“We have analyzed all the data we have in detail and, based on this information, we have created new maintenance strategies to optimize safety, costs and performance, but not just for trucks – we have worked on all end-to-end maintenance. and the supply chain system that supports these trucks, ”he said.

The accuracy of truck maintenance planning at Yandi has improved dramatically: “from only 10% of jobs planned more than two weeks in advance being 85% accurate”.

BHP has also been successful in reducing instances of parts downtime when trucks need maintenance.

“Supply chain accuracy has improved from 13% of missing parts when we have to work or service these trucks, to just 1% of missing parts, and for scheduled jobs it is typically zero for hundred, ”Craig said.

The project had generated $ 5.5 million in savings for Yandi in fiscal 2017, and the availability of trucks for work at the mine was “well over 90 percent”.

In addition to optimizing the management of its global 793F fleet, BHP has also applied its MCoE capabilities to its Leibherr T282 trucks. The largest user of these is the company’s New South Wales ‘power coal’ operation in the Hunter Valley, which supplies coal to power producers.

During these operations Craig said the average time between fleet failures had improved “from 36 hours to 53 hours”.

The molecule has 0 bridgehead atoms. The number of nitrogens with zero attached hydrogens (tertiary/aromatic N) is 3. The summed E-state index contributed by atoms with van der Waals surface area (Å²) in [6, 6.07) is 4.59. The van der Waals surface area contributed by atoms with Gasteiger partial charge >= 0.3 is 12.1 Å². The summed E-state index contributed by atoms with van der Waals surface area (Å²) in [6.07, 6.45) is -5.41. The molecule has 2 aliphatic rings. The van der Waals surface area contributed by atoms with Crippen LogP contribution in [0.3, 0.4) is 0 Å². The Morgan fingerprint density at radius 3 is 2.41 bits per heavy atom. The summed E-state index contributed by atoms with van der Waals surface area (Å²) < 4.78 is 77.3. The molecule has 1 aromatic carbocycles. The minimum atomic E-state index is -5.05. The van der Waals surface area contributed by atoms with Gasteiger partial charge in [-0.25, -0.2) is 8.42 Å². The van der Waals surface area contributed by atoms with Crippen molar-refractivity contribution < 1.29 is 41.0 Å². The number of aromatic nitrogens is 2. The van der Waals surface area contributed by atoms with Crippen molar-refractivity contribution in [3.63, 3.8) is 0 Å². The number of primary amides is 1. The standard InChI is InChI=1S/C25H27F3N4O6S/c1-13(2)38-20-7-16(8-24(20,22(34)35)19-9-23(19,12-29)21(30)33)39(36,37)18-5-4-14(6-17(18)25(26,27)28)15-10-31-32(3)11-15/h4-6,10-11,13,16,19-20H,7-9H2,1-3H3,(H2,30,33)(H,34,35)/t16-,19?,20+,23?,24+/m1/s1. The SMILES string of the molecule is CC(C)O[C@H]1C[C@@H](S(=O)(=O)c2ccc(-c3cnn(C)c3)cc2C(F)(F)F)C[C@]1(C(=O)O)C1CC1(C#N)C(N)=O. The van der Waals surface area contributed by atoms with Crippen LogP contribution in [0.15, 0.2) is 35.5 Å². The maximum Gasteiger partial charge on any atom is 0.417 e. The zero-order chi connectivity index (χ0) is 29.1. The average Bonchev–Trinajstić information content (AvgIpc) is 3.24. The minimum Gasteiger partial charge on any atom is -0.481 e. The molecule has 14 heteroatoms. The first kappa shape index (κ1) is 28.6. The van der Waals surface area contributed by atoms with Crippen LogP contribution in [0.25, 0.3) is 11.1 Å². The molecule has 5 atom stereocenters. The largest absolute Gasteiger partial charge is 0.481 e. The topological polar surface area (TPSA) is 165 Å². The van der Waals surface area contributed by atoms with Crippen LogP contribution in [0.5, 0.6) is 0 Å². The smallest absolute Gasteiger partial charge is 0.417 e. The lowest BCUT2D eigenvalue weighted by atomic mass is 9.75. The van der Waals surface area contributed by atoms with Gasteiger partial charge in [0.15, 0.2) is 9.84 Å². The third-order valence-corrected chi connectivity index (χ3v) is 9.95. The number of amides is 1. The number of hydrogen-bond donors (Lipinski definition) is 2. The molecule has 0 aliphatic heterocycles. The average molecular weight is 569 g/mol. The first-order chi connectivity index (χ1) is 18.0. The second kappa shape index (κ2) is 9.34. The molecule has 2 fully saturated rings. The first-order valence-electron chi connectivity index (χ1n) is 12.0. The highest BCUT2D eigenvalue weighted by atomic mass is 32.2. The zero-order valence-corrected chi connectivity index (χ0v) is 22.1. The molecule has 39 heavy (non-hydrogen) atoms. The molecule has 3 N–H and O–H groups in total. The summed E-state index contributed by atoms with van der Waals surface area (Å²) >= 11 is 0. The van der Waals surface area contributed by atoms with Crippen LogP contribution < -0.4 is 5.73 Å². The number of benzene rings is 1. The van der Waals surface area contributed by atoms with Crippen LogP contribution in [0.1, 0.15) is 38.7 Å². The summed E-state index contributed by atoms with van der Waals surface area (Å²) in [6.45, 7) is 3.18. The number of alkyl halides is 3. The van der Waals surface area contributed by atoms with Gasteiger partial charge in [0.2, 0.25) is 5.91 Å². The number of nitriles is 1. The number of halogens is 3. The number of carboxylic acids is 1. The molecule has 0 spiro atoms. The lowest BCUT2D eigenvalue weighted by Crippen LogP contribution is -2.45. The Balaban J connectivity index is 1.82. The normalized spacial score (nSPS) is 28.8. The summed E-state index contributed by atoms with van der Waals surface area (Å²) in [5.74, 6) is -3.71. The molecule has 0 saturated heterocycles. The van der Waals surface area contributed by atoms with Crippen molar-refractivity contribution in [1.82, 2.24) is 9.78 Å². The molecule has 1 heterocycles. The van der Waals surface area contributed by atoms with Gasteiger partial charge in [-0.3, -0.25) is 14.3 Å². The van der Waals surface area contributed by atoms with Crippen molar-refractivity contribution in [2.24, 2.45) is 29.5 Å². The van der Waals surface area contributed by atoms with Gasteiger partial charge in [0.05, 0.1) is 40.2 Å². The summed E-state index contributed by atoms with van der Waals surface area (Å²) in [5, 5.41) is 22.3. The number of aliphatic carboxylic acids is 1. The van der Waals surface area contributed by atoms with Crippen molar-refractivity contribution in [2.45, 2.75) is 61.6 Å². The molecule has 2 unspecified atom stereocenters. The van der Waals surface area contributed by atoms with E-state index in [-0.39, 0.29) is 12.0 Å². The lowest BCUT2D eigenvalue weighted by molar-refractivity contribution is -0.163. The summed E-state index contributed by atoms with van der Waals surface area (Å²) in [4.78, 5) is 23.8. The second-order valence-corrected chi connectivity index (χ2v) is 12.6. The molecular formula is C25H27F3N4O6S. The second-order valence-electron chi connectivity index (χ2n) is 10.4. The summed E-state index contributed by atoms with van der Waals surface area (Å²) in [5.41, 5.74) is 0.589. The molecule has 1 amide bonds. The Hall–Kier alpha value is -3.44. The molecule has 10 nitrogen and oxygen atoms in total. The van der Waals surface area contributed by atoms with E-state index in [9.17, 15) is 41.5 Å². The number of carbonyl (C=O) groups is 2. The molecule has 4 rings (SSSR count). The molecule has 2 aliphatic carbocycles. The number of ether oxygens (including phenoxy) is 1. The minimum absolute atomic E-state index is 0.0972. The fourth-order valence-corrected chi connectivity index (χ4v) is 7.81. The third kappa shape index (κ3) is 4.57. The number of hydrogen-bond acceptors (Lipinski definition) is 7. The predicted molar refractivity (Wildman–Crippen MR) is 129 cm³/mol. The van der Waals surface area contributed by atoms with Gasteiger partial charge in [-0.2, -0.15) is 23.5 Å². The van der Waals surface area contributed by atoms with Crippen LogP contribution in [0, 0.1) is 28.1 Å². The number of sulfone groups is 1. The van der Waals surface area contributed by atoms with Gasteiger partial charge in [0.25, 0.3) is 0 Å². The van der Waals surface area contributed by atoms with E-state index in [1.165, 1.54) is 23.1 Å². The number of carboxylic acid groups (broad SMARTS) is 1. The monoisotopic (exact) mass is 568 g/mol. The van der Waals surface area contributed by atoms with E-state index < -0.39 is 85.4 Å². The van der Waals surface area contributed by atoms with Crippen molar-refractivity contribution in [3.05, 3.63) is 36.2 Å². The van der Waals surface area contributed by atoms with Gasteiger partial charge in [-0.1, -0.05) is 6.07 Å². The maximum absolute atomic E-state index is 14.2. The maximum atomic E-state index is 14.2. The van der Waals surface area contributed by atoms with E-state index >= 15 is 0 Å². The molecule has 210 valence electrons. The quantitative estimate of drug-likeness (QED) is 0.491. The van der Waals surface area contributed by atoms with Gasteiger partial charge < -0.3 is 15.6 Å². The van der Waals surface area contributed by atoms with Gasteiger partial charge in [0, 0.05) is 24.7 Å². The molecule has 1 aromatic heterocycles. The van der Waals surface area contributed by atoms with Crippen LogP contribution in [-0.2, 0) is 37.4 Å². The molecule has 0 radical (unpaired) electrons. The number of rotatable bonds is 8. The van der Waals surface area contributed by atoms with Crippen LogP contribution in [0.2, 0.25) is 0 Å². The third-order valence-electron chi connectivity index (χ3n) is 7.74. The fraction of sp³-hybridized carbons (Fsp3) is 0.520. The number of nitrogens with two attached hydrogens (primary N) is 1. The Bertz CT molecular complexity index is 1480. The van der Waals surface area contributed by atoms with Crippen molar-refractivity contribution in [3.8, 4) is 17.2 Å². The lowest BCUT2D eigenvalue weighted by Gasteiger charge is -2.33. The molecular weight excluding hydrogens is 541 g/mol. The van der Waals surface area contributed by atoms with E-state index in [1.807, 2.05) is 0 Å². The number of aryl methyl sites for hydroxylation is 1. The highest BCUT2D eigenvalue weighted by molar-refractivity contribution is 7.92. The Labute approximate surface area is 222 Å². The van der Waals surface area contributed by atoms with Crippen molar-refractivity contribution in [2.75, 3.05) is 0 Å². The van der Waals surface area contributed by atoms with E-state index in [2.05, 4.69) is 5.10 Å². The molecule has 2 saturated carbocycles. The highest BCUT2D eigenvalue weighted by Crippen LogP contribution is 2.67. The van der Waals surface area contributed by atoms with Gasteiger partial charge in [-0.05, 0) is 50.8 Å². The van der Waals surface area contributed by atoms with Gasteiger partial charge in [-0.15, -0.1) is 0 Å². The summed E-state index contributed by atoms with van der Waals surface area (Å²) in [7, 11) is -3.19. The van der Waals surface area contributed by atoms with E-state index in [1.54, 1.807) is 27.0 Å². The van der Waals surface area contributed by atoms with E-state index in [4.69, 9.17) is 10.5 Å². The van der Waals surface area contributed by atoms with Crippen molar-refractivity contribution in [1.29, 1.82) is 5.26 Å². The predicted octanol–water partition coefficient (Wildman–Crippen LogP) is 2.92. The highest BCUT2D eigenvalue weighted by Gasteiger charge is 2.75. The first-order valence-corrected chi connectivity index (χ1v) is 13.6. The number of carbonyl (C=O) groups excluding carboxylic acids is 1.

The third type of fleet for which maintenance is optimized are the Caterpillar bulldozers.

In all three cases, BHP is expected to achieve savings of several million dollars in FY18.

The company is now starting optimization work for a range of excavators and processing plants around the world.

“We expect the performance improvement we have made to date will continue across the remaining fleet, equipment and processes,” said Craig.

Overall, the MCoE is expected to have a “significant impact on the safety, volume, costs and performance of maintenance capital” across all of BHP’s global operations.

“We plan to unlock more than 3.5 percentage points in [fleet] availability which we believe will translate into an additional eight million tonnes of iron ore, two million tonnes of coal and 45,000 tonnes of copper, ”said Craig.

“In addition, we aim to generate $ 700 million per year in recurring cost savings.”

These numbers are made possible by the scale of BHP’s maintenance operations: the company spends $ 3.5 billion annually on maintenance, “and that number is closer to $ 5 billion when you include capital. maintenance, ”said Craig.

“So overall, these direct expenses represent about a third of the group’s operating expenses,” he said.

“We have 10,000 people directly employed in maintenance across the group and when we factor in subcontractors, that’s over a third of our total workforce of 60,000.

“With more than 3000 fleet units and more than 1.7 million [maintenance] work done each year, we have a significant opportunity to leverage our scale through increased standardization of work to pursue much greater standardization of the fleet and to improve faster through greater duplication of tasks.